We are long-term investors who recognize that value is not created in a single quarter or even in a single year. Long-term, enduring value is created over years of hard work with smart decisions and prudent long-range planning. At Appleseed, we examine a company's Environmental, Social, and Governance (ESG) factors when we evaluate an investment, when we communicate with management, and when we vote on shareholder initiatives.

Through our ESG screens, we believe we can reduce our investment risks. When a company focuses on improving its safety performance, it reduces the risk of a safety-related lawsuit. When a management team is already looking to improve its own environmental performance, the likelihood of a large environmental-related liability is diminished. When management incentives are properly aligned with shareholders, managers are less likely to risk a company's competitive positioning for a short-term gain of the stock price.

The Fund performs both negative and positive ESG screens on its investments, and the research involved provides us with important insights into a company’s culture and management’s ability to take a long-term view of the business. We apply responsibility screens as an important risk management tool. We also perform these screens to ensure that we own responsible companies with managers who make decisions with an awareness of their impact on the environment and on their community.

We exclude companies from the Appleseed portfolio that generate material revenues in the following industries:

  • Alcohol
  • Tobacco
  • Gambling
  • Weapon systems
  • Pornography

In addition, we look at other important areas that help us measure risk and determine whether companies are being managed responsibly. For example, we exclude natural resource companies that have direct investments in certain countries like Myanmar (Burma) and Sudan. Some of the factors and issues we examine in our positive ESG screens are environmental impact, human rights issues, and Community Investing.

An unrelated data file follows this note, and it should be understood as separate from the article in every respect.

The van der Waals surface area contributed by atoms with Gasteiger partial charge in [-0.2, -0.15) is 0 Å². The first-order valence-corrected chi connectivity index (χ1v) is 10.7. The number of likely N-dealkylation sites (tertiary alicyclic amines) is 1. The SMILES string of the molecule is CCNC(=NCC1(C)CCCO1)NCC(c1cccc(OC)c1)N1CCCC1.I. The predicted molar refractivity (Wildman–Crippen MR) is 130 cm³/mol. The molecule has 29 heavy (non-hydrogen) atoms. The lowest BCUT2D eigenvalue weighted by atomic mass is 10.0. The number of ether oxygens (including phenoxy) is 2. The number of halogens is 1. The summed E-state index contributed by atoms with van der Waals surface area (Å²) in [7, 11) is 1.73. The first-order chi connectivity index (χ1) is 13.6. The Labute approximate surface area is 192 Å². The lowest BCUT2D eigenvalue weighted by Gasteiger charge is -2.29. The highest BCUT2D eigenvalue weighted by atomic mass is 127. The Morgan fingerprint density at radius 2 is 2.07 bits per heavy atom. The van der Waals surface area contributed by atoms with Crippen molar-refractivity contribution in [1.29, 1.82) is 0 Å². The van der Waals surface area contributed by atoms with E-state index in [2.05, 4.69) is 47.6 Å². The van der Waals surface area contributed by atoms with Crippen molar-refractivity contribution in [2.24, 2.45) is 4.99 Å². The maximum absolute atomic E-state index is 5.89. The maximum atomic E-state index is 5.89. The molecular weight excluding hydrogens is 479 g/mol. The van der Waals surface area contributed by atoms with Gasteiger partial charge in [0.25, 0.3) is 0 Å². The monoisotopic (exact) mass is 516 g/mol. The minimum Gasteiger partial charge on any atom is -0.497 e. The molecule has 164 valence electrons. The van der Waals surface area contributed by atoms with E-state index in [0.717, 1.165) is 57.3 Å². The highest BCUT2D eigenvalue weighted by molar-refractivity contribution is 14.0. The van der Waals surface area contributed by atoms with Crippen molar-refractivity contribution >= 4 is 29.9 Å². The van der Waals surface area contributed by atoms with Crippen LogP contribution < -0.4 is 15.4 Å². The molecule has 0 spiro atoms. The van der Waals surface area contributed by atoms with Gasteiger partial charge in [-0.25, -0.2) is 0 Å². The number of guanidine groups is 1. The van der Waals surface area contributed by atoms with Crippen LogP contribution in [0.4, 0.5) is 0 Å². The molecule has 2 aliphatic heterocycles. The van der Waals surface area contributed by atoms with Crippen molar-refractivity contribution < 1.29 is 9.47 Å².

The Appleseed Fund generally holds between one and two percent of its portfolio in investments which have a direct, positive impact on local communities. We have allocated a portion of the Fund’s capital to CDs in various Community Development Financial Institutions (CDFIs). These CDFIs provide loans to individuals and businesses which are under-served by traditional banks.

Self-Help Self-Help is a credit union that funds mortgages and small business loans to women, minorities, rural residents, and low-wealth families in more than a dozen communities in North Carolina and California.
Community Bank of the Bay is a community bank that was founded in 1996 in Oakland.  The Bank's Bay Area Green Fund provides financing to local green businesses or for green purposes.
Sunrise Banks is headquartered in St. Paul, Minnesota and has a long history of serving inner city communities in Minneapolis and St. Paul.  Sunrise is also a certified B Corp;  a certification granted to organizations that demonstrate a commitment to transparent corporate governance, solid environmental stewardship, and positive community impact.